One of the winners of a major new international peace award on Friday urged global leaders to invest more heavily in aquaculture to address the rapidly growing challenge of hunger in developing countries.
In accepting the first-ever Sunhak Peace Prize, Indian fisheries scientist Dr. M. Vijay Gupta told a prestigious gathering of leaders in Seoul, South Korea, that hunger already affects 800 million people worldwide and that number could rise sharply absent significant improvements in food production in developing countries.
“It has been estimated by the Food and Agriculture Organization of the United Nations that to meet the demand of increasing population by 2050, we need to increase food production by 60 percent globally, [and] by 90 percent to 100 percent in developing countries,” he told the audience, according to remarks prepared for delivery.
“The enormity of the situation can be further gauged from the fact that more food has to be produced in the next 35 years than what was produced in the last 8,000 years,” he said.
Mr. Gupta was selected as one of two winners of the 2015 prize, worth $1 million, for creating an aquaculture system tailored to poor, rural populations in Asia, Africa and the Pacific. His methods have allowed communities to feed themselves and empower women by teaching them how to raise and harvest the fish.
He told the award ceremony audience that expanding the aquaculture movement — known in global circles as the Blue Revolution — was essential to meeting the future food demands of the world.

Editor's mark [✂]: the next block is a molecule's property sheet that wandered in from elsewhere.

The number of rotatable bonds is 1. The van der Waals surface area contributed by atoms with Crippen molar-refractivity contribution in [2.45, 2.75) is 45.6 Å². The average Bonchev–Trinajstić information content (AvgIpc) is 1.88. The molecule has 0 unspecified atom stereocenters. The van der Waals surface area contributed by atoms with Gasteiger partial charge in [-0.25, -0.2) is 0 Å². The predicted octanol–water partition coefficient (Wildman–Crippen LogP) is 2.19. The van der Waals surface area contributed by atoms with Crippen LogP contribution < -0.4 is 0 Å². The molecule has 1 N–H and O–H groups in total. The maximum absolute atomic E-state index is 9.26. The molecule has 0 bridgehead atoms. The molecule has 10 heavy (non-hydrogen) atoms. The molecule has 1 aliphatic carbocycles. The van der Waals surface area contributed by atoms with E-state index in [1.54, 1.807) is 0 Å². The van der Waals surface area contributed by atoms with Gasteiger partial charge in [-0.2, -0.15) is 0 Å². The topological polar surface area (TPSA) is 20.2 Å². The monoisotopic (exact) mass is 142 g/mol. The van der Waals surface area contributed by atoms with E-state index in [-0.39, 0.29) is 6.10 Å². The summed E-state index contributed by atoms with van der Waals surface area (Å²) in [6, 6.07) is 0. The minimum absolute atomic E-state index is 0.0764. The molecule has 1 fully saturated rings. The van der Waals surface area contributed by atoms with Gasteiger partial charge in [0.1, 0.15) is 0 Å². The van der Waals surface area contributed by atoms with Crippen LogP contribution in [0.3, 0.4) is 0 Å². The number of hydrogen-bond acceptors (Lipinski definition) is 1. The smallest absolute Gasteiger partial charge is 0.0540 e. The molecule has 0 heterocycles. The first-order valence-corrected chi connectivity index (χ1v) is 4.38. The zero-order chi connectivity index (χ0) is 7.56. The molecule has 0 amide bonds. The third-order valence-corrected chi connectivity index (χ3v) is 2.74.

“Blue Revolution is in its early stages, and much more needs to be done if it is to contribute to food and nutritional security and improve the livelihoods of millions of rural poor. For this to happen, countries need appropriate strategies, development plans and allocation of adequate resources,” Mr. Gupta argued, according to his prepared transcript.
The second winner of the prize, Anote Tong, is the president of the tiny Pacific island of Kiribati, which scientists predict one day may be erased by rising ocean waters blamed on climate change.
According to remarks prepared for his acceptance speech, Mr. Tong urged global leaders to take more rapid action to address climate change.
“Our islands, our homes may no longer be habitable or for that matter exist within this century. The future of our children, our grandchildren and their children is at stake,” he said. “For my people and my nation, along with my fellow small island atoll nations, we can no longer afford to wait until the world makes a decision on what actions to take against climate change.”
The Sunhak Peace Prize was unveiled earlier this year to recognize and empower innovations in human development, conflict resolution and ecological conservation.
It was proposed by Dr. Hak Ja Han Moon several months after the passing in 2012 of her husband, Rev. Dr. Sun Myung Moon, the founder of the Unification Church and The Washington Times.
Sunhak Peace Prize Committee Chairman Dr. Il Sik Hong told the audience that unlike other prizes that celebrate past accomplishment the new award was designed to lean into the future, seeking to highlight solutions for the world’s most pressing challenges.
“It does not confine the concept of peace to just the present or the past, but extends it well into the future to open new horizons of peace,” he said. “This also serves to awaken our moral responsibility as to the reason why we need to prepare peace for future generations.”